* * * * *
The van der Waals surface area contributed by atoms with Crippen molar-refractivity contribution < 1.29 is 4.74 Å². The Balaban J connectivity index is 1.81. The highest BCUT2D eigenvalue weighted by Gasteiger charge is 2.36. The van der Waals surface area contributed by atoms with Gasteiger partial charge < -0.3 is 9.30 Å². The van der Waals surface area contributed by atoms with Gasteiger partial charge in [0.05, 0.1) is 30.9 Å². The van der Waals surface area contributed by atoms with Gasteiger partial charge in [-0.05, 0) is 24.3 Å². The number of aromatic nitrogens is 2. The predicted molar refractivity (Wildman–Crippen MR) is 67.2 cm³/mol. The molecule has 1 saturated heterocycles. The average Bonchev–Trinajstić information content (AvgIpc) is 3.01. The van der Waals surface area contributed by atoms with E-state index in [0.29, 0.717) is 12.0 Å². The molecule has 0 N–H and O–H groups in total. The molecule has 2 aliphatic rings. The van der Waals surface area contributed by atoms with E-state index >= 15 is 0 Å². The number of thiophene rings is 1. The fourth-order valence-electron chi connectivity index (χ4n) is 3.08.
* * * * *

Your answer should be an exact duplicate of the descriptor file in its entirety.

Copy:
The van der Waals surface area contributed by atoms with Crippen molar-refractivity contribution < 1.29 is 4.74 Å². The Balaban J connectivity index is 1.81. The highest BCUT2D eigenvalue weighted by Gasteiger charge is 2.36. The van der Waals surface area contributed by atoms with Gasteiger partial charge < -0.3 is 9.30 Å². The van der Waals surface area contributed by atoms with Gasteiger partial charge in [0.05, 0.1) is 30.9 Å². The van der Waals surface area contributed by atoms with Gasteiger partial charge in [-0.05, 0) is 24.3 Å². The number of aromatic nitrogens is 2. The predicted molar refractivity (Wildman–Crippen MR) is 67.2 cm³/mol. The molecule has 1 saturated heterocycles. The average Bonchev–Trinajstić information content (AvgIpc) is 3.01. The van der Waals surface area contributed by atoms with E-state index in [0.29, 0.717) is 12.0 Å². The molecule has 0 N–H and O–H groups in total. The molecule has 2 aliphatic rings. The van der Waals surface area contributed by atoms with E-state index >= 15 is 0 Å². The number of thiophene rings is 1. The fourth-order valence-electron chi connectivity index (χ4n) is 3.08.